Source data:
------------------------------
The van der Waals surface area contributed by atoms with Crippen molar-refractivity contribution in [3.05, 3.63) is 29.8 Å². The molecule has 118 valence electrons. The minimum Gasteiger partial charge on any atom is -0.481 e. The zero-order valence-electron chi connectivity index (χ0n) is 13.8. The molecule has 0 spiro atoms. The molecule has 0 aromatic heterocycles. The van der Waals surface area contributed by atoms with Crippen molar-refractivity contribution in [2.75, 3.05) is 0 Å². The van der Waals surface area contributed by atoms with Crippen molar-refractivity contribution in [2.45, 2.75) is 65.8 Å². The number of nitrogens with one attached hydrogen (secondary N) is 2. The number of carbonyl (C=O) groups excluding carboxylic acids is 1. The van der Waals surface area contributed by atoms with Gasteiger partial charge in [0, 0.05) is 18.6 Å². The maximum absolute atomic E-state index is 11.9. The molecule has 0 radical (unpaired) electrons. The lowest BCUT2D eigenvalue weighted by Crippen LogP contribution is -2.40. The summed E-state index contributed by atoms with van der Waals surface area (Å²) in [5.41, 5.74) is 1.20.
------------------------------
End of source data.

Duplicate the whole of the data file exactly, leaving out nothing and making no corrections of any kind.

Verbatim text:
The van der Waals surface area contributed by atoms with Crippen molar-refractivity contribution in [3.05, 3.63) is 29.8 Å². The molecule has 118 valence electrons. The minimum Gasteiger partial charge on any atom is -0.481 e. The zero-order valence-electron chi connectivity index (χ0n) is 13.8. The molecule has 0 spiro atoms. The molecule has 0 aromatic heterocycles. The van der Waals surface area contributed by atoms with Crippen molar-refractivity contribution in [2.75, 3.05) is 0 Å². The van der Waals surface area contributed by atoms with Crippen molar-refractivity contribution in [2.45, 2.75) is 65.8 Å². The number of nitrogens with one attached hydrogen (secondary N) is 2. The number of carbonyl (C=O) groups excluding carboxylic acids is 1. The van der Waals surface area contributed by atoms with Gasteiger partial charge in [0, 0.05) is 18.6 Å². The maximum absolute atomic E-state index is 11.9. The molecule has 0 radical (unpaired) electrons. The lowest BCUT2D eigenvalue weighted by Crippen LogP contribution is -2.40. The summed E-state index contributed by atoms with van der Waals surface area (Å²) in [5.41, 5.74) is 1.20.